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The Right Brain Develops First: Why Play Is The Foundation For Academic Learning

By Vince Gowmon

Did you know that the right brain develops first? It does so by the time children are 4 years old. The left brain, on the other hand, doesn’t fully come online until children are approximately 7; that’s why the first seven years are recognized as such a critical period in child development.

The left brain’s functionality is one of language, numeracy, literacy, analysis, and time. It is the logical, calculating, planning, busy-bee part of us that keeps us anchored in the pragmatic world, and in the past and the future. The right brain, on the other hand, is responsible for empathy, intuition, imagination, and creativity. It is where we wonder, dream, connect, and come alive. Through the right brain we dwell in the space of no-time, in being absolutely present. The left brain is more interested in outcomes or product, while the right brain cares much more about process—the journey is what matters, not the destination.

There is one more vital piece to understand: The right brain connects us to our boundless sense of being. Being is primary—hence the right brain developing first; hence, human being, not human doing. The left brain is far more interested in doing. Young right-brain-dominant children, by contrast, are quite content just being.

“Logic will get you from A to B. Imagination will take you everywhere.”—Albert Einstein

Understanding this, we can better appreciate why play is so important in childhood learning and development, and why we need to be extra careful with the amount and timing of academic agendas we create for children. We need to take care in how much we emphasize product (what kids have accomplished at school) over process (who they are becoming, and what they feel in their explorations). That the right brain develops first is pertinent information for educators and parents regarding what is developmentally appropriate. Pushing literacy and numeracy on children before age 7 might be harmful to their developing brains. If they don’t have the capacity to use their academic minds in the ways that are being asked, children can gain what’s called “learned stupidity.” They believe themselves to be incapable and lose their natural desire to learn.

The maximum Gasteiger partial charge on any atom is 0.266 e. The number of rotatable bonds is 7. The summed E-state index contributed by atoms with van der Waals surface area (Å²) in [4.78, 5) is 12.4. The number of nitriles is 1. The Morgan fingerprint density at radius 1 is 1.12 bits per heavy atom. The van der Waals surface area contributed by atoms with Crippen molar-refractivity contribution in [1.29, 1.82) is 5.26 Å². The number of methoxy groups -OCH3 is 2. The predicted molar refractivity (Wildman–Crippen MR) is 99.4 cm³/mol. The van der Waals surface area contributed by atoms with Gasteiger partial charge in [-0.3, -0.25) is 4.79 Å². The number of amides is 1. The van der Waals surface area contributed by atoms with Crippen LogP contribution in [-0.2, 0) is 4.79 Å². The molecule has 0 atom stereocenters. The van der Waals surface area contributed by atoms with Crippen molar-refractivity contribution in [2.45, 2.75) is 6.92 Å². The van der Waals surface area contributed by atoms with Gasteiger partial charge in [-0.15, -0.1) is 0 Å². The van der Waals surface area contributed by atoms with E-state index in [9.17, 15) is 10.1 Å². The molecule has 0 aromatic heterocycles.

The push for academia on children is a symptom of a society that is left-brain-dominant, or forgetful of the wonderful playground that is the right brain. It’s an indicator that we feel safer within the literalness, control, and certainty of the left brain, far more than in the unquantifiable and mysterious nature the right brain connects us to.

You cannot measure the qualitative aspects of imagination, empathy, and intuition—but, of course, you can measure the practical, detail-oriented functions associated with the left brain. Yet the more we push those things that can be measured onto children, the more they will feel like they don’t measure up!

Let’s remember that life is less about the tools the left brain excels in and what we accomplish in this world. Rather, life is about being present and connecting with those you love, or those you don’t even know, as children do so freely.

A friend of mine described a recent experience that illustrates this: “Walking to the library this morning, I passed on the sidewalk a little child, maybe 2 years old, and his mother. As I neared, the child looked at me, his eyes so alive and present, and when I said ‘Hi,’ he stooped and picked up a soggy leaf from the ground and handed it to me. Oh, the abundance and beauty of this world!”

This is the gift of the right brain. While the left brain sunders life into pieces, the right brain unites. This is why babies sense no distinction between themselves and their environment. All is one!

“The intuitive mind is a sacred gift and the rational mind is a faithful servant. We have created a society that honors the servant and has forgotten the gift.” —ALBERT EINSTEIN

These wise little teachers remind us, courtesy of their right brains, that life is about enjoying the little things, about enchantment and surprise; it’s about being present with another, offering them your gentle ear, and hearing between the lines—not just what is being said, which is what logic grasps. With the help of the right brain, we touch the hidden places in our hearts and in the hearts of others, those secret dimensions that give meaning to life.

The right brain is indeed the playground—or at least, it connects us to it. Let children dwell in this most natural state through their unstructured play, and all its derivatives such as doodling, curiosity, wonder, and imagination. People who have a healthy right brain can better use their left-brain tools in positive ways. That is the purpose of the logical left brain: to serve the right brain. Doing serves being. Being is the soil from which all our plans, details, and actions must flower if we are to experience personal fulfillment and truly contribute to the world.